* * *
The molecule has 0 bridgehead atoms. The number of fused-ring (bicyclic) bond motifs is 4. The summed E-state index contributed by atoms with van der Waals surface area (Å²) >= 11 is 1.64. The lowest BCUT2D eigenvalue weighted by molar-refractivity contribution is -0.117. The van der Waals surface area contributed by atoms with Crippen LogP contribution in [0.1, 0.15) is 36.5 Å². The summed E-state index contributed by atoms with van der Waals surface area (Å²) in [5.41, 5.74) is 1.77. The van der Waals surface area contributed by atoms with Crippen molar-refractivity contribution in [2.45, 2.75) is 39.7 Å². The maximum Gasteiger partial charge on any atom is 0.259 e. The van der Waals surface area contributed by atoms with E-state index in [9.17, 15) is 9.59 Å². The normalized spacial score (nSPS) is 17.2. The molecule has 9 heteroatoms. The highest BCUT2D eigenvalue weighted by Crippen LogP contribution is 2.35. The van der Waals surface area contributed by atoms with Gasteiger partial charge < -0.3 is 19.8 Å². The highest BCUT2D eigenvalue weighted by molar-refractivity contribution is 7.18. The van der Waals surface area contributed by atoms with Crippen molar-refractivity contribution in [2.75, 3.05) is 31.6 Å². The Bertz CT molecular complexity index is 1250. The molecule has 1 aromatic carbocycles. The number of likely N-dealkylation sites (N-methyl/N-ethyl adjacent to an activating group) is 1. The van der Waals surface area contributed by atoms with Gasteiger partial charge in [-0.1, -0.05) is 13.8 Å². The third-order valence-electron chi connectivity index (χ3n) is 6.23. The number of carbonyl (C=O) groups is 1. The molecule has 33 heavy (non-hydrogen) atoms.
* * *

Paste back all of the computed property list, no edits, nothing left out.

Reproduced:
The molecule has 0 bridgehead atoms. The number of fused-ring (bicyclic) bond motifs is 4. The summed E-state index contributed by atoms with van der Waals surface area (Å²) >= 11 is 1.64. The lowest BCUT2D eigenvalue weighted by molar-refractivity contribution is -0.117. The van der Waals surface area contributed by atoms with Crippen LogP contribution in [0.1, 0.15) is 36.5 Å². The summed E-state index contributed by atoms with van der Waals surface area (Å²) in [5.41, 5.74) is 1.77. The van der Waals surface area contributed by atoms with Crippen molar-refractivity contribution in [2.45, 2.75) is 39.7 Å². The maximum Gasteiger partial charge on any atom is 0.259 e. The van der Waals surface area contributed by atoms with E-state index in [9.17, 15) is 9.59 Å². The normalized spacial score (nSPS) is 17.2. The molecule has 9 heteroatoms. The highest BCUT2D eigenvalue weighted by Crippen LogP contribution is 2.35. The van der Waals surface area contributed by atoms with Gasteiger partial charge < -0.3 is 19.8 Å². The highest BCUT2D eigenvalue weighted by molar-refractivity contribution is 7.18. The van der Waals surface area contributed by atoms with Crippen molar-refractivity contribution in [2.75, 3.05) is 31.6 Å². The Bertz CT molecular complexity index is 1250. The molecule has 1 aromatic carbocycles. The number of likely N-dealkylation sites (N-methyl/N-ethyl adjacent to an activating group) is 1. The van der Waals surface area contributed by atoms with Gasteiger partial charge in [-0.1, -0.05) is 13.8 Å². The third-order valence-electron chi connectivity index (χ3n) is 6.23. The number of carbonyl (C=O) groups is 1. The molecule has 33 heavy (non-hydrogen) atoms.